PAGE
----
i need help where can you buy these oils i spent 3000 to try to get rid of these and they go away for 3 weeks then come back what can i do i now have scabs and life long scars

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  10. You can buy essential oils on line, in some craft stores and grocery stores, and at herbal supply shops in your area. If you've had your home professionally treated with pesticides and the bed bugs came back, though, the infestation may be more widespread than the recipes above can handle.

    Treating your mattress and linens will discourage bed bugs from biting for a while. I wish I could be more help.

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  11. Anonymous10:41:00 AM

    This was very timely as my husband who travels frequently came home with bites on his legs. They couldn't determine if it was actually bedbugs, though. I am going to make the sachets and spray for him to take with him on future trips. Thank you for the information and recipes!

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  12. Bed bugs are big pests right now, and seems like everyone is affected in one way or another.

    Good luck, and be sure to segregate your husbands clothing and treat his luggage too.

    Sara

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  13. Anonymous6:02:00 PM

    thanks so much for the recipes -- heading to italy next week -- plan to use both recipes -- i always use a homemade seasame/essential oil (geranium, rosemary, ylang ylang) as a whole body moisturizer recommended for dry skin -- planning to mix up the recipe as written to spray linens and also a batch with oil for my skin -- according to my essential oil encyclopedia clove oil is the only potential irritant so I will leave that out of the mix (or test some in dilution on my skin first) -- I'll let you know how I make out... herbal blessings... dhyana

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  14. Dhyana,

    I'd love to hear how it goes. Have a safe trip.

    Sara

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  15. Anonymous1:44:00 AM

    Came to this site because I love my bedroom to smell tranquil and had used only Eucalyptus oil (yes, diluted with water, in a fine mist spray-bottle) - and Miracle of all miracles, noticed that not only did it freshen up the air, but the darned bed bugs that were there when I moved into my Apt. bldg, in NJ btw, had somehow disappeared!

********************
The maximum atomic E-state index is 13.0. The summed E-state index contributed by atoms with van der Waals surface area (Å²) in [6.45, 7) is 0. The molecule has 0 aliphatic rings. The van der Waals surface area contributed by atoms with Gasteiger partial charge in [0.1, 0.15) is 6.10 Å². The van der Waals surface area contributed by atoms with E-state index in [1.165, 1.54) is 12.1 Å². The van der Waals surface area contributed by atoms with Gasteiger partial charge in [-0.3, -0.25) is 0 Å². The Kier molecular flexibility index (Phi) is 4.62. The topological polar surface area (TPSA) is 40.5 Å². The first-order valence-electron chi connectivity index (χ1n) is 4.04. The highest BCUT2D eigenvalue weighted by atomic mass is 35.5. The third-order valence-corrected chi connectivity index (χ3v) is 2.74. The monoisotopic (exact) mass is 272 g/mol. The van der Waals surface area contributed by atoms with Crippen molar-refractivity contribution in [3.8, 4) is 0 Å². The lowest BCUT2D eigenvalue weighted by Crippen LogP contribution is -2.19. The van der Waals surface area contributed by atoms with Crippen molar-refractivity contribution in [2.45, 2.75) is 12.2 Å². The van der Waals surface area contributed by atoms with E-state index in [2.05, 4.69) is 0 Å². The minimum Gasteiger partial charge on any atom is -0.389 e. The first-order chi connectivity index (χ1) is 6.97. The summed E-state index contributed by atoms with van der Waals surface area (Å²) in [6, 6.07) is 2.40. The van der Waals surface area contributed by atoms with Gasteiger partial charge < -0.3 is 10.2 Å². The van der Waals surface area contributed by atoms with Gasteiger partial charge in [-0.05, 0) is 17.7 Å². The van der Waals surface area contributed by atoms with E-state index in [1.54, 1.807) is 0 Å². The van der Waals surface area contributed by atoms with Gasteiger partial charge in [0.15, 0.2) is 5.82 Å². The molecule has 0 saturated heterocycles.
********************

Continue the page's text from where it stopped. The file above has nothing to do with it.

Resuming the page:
Wanted to know if this had worked and Googled "Eucalyptus Oil, rid bed bugs...et voila!

    Keeping my fingers crossed - will try your awesome oil mixture tip very soon! Thanks!!

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    Replies
    1. Anonymous5:04:00 PM

      Pine Sol also works extremely well. Dilute w/water in a spray bottle and spray along the walls and flooring. Remove your drawers for a day or more and spray in the Fran and obvious places. And especially where you find dark blood stains.

      Delete
    2. Anonymous5:05:00 PM

      Correction: spray in the frame of the dressers.

      Delete
  16. Anonymous12:49:00 PM

    Well we found bugs in the bed about a week ago. I thought I had flea bits from the dog until I saw the bedbugs - squashed one, bloody mess! I don't like the idea of chemicals so I wondered if there were any natural ways to get rid of the bugs. I am so pleased to have found this page. I only had lavender in the cupboard which I used in my bath before bed. But I diluted it in a sprayer and sprayed everywhere (after hoovering thoroughly etc). And sprayed myself! After five minutes I stopped feeling like I was being crawled on. I have been sleeping well and itch-less ever since. Still find the odd very small bug, and I know it's going to be an ongoing war with these critters, but the relief from the bites is priceless. Huge, huge thanks for spending the time creating this website.

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  17. What a nice comment! Thank you.

    While you're looking around for bed bugs, be sure to check under tables and behind curtains. Sometimes going over these areas with your hair dryer on the hottest setting can help -- don't forget the baseboards and the carpeting around the bed too.

    When you wash your bedding, use the hottest water you can get, and throw some lavender essential oil in the last rinse.

    While the wash is going, take the time to run your hair dryer over the mattress (seams too). This'll help dispatch dust mites in the bargain.

    Good luck,

    Sara

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  18. Anonymous6:38:00 PM

    Last year we brought the little nasties home from a weekend in Dallas at a 4star hotel! My husband had bites all over, but in the pattern typical of bedbugs. For some reason they didn't bite me as much. I made a bunch of the sprays and sprayed twice a day. Thank you, they are gone. We have dogs, so I know what flea bites are and we went to the doctor thinking I had brought scabies home from work (I work in a hospital) and the doc ruled that out. The herbs are safer than pesticides and smell better and are way cheaper.
    Thanks

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  19. I'm so glad the recipe helped. Using herbs and essential oils is usually safer than even the integraded methods many pest control companies employ.